I like the idea that you can’t have a mirror in the foyer of a synagogue because the focus should be on God. The entire pure/impure or clean/unclean (depending on the translation) is really about eligible/ineligible for temple work. When we go to the temple, we shouldn’t be thinking about ourselves, but rather about God. When we show our skin ailments to the priest, we see if we are ready for God.
After finished the requirements for examining the affections of the skin, the priest moves to examine our clothes. Ignoring our insides (which really what this is all about), we learn that everything we bring to the temple needs to be clean. Elsewhere we read about tzara-at on the walls of our house, so what are the walls ineligible for doing? I read that sometimes the stones on which the house is built sometimes need to be burned.
This may not be about medicine, but it is about how deep our digressions go, or, better said, how much we affect our external world. The saying, “No man is an island,” suggests that we have a wide range of influence on our environment.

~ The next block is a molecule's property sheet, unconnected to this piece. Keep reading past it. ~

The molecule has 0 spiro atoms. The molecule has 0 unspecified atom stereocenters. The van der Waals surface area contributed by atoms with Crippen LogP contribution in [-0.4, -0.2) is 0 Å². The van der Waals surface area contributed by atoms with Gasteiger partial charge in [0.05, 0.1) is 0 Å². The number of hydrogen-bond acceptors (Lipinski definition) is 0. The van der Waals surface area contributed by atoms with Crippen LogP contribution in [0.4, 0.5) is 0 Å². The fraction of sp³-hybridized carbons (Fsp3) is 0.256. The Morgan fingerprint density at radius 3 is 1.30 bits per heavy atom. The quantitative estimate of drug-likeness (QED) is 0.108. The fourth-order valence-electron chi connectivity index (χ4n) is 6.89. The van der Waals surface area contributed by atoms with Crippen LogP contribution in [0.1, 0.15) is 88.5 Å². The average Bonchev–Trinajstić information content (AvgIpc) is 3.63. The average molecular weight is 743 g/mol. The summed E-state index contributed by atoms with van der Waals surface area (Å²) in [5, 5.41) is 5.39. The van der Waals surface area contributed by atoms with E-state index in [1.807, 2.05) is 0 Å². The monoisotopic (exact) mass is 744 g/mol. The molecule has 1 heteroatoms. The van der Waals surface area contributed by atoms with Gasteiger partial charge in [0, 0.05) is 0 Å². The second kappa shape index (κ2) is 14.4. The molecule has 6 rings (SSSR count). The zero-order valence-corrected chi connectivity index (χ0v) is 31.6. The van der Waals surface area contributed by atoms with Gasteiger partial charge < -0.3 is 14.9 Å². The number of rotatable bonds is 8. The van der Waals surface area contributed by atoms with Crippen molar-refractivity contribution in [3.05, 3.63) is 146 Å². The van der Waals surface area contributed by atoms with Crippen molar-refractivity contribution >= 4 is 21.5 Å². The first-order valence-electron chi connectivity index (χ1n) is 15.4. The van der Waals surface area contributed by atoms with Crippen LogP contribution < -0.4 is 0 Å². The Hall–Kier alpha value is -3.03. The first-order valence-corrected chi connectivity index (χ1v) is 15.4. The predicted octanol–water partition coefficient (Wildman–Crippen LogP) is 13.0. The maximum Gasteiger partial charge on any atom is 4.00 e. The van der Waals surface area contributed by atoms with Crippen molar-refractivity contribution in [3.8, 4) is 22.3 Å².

When we give advice, we sometimes “couch” the criticism so it will be easier to take. I think that is the case here. It only speaks of our external imperfections, but we all know that it is the internal that most often affects the outside.
Not only does the priest fully examine the individual and their clothes, but a process is created to set the person back into the camp/community as soon as possible. Compassion guides the process—compassion to uphold the Torah, to protect the community and the individual, and to enhance the spiritual growth of all involved.
“This is the law of a lesion of tzara’ath on a woolen or linen garment, warp or woof threads, or any leather article, to render it clean or unclean.” (Leviticus 12:59)